Somersville Towne Center
|Location||Antioch, California, United States|
|Address||2550 Somersville Road, Antioch, CA, 94509|
|Owner||Time Equities/Spinoso Group|
|No. of stores and services||65|
|No. of anchor tenants||5|
|Total retail floor area||501,259 sq ft (46,568.5 m2)|
Somersville Towne Center is a regional shopping mall located in Antioch, California. Previously named County East Mall until 2004, the 501,259 square feet (46,570 m2) mall is managed by Spinoso Group, and formerly by The Macerich Company. Originally opened in 1966, it is strategically positioned in one of the fastest growing areas of the San Francisco Bay area, east Contra Costa County. Along with high population growth, east Contra Costa County is also experiencing sizable household income increases.
- History 1
- Renovations 2
- References 3
- External links 4
County East Mall was opened in 1966 as an open-air mall with Sears, Mervyns, and W. T. Grant as the original anchor tenants. In the mid-1970s, JCPenney replaced Grant's as the mall's third anchor. A major overhaul in the late-1980s transformed the mall into an enclosed shopping center with Gottschalks added as a fourth anchor tenant. JCPenney closed on January 25, 1997, and was occupied for several years by a furniture retailer until the 97,000 square feet (9,010 m2) building was gutted in 2003 and replaced by the larger Macy's anchor in 2004. Further expansion brought in Marshalls as a fifth anchor in March 2008. In August 2008, Mervyns announced it would close several underperforming stores, including the Somersville Towne Center location. Gottschalks closed in 2009, leaving two anchors vacant at the mall. In late 2012, it was announced that a trampoline park was slated to take a portion of the former Gottschalks.
A major overhaul completed in 1989 transformed County East Mall from an open air shopping mall to an enclosed shopping center. The mall's most recent renovation was in 2004, including the opening of the Macy's anchor tenant in a new two-story building and a cosmetic makeover of the mall's interior. The new construction and makeover, which included new paint, new landscaping, new flooring, and improvements to the mall's entrances, cost a reported US$20 million. The mall also changed names from County East Mall to Somersville Towne Center at this time.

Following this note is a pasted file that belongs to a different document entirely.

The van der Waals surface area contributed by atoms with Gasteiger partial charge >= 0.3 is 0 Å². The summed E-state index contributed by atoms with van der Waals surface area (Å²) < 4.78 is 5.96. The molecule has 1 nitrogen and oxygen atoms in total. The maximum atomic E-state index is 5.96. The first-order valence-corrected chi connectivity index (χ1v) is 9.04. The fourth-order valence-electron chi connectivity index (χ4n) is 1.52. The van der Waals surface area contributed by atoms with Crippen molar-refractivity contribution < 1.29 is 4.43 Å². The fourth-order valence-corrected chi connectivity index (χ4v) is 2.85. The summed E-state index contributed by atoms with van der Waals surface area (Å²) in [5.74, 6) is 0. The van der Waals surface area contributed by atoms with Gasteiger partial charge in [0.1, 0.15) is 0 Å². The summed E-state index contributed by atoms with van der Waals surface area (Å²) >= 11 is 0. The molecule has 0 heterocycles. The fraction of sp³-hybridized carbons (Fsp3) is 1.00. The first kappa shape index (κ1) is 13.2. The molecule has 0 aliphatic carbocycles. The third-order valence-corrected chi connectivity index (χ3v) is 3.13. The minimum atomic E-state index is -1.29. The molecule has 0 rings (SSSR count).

In 2013, Factory 2-U opened a Fallas Paredes store in the former Mervyns. A year later, the mall was sold by Macerich to Time Equities, with Spinoso Group as leasing agent.
- "New retailers at Somersville Towne Center". Antioch Press. 2007-10-19.
- "Retailers ho-ho-hoping for Xmas sales". The Byron Press. 2007-11-09.
"Fictitious Business Name Filings". Contra Costa Times. 2003-11-23.
Somersville Towne Center, The Macerich Partnership L.P. (a California limited partnership), Madonna Shannon, 2556 Somersville Road
- Goll, David (2007-09-28). "Somersville center gets infusion of new tenants". East Bay Business Times.
- Adamy, Janet (2003-12-21). "East Contra Costa County, Calif., Becomes Retail Development Hot Spot". Contra Costa Times.
- Rimsbault, Elizabeth; Antioch Historical Society (2005). "Business and Commerce". Antioch. Arcadia Publishing.
- Griffith, Ann (1996-11-12). "JCPenney is closing at County East Mall". Contra Costa Times. p. C01.
- Read, Simon (2007-06-15). "JCPenney to make a comeback in Antioch". Contra Costa Times.
- Ramsey, Jane (2002-09-21). "Antioch, Calif., Mall to Revamp for Macy's". Contra Costa Times.
"Antioch multiuse complex to open April 1". Contra Costa Times. 2008-03-22.
Another national retail chain, Marshalls, opened a store at the Somersville Towne Center last week.
- Avalos, George (2008-08-13). "Mervyns closing four Bay Area stores; two in East Bay". The Mercury News.
- Burgarino, Paul (9 November 2012). "Trampoline park looks to jump into old Gottschalks building in Antioch". Contra Costa Times. Retrieved 28 March 2013.
- "Guide to Somersville Towne Center". Big Mallrat: Guide to Northern California Malls. Retrieved 2008-08-27.
- Torres, Blanca (2006-11-01). "Malls throughout East Bay court shoppers; Shopping center makeovers". Oakland Tribune.
- Somersville Towne Center website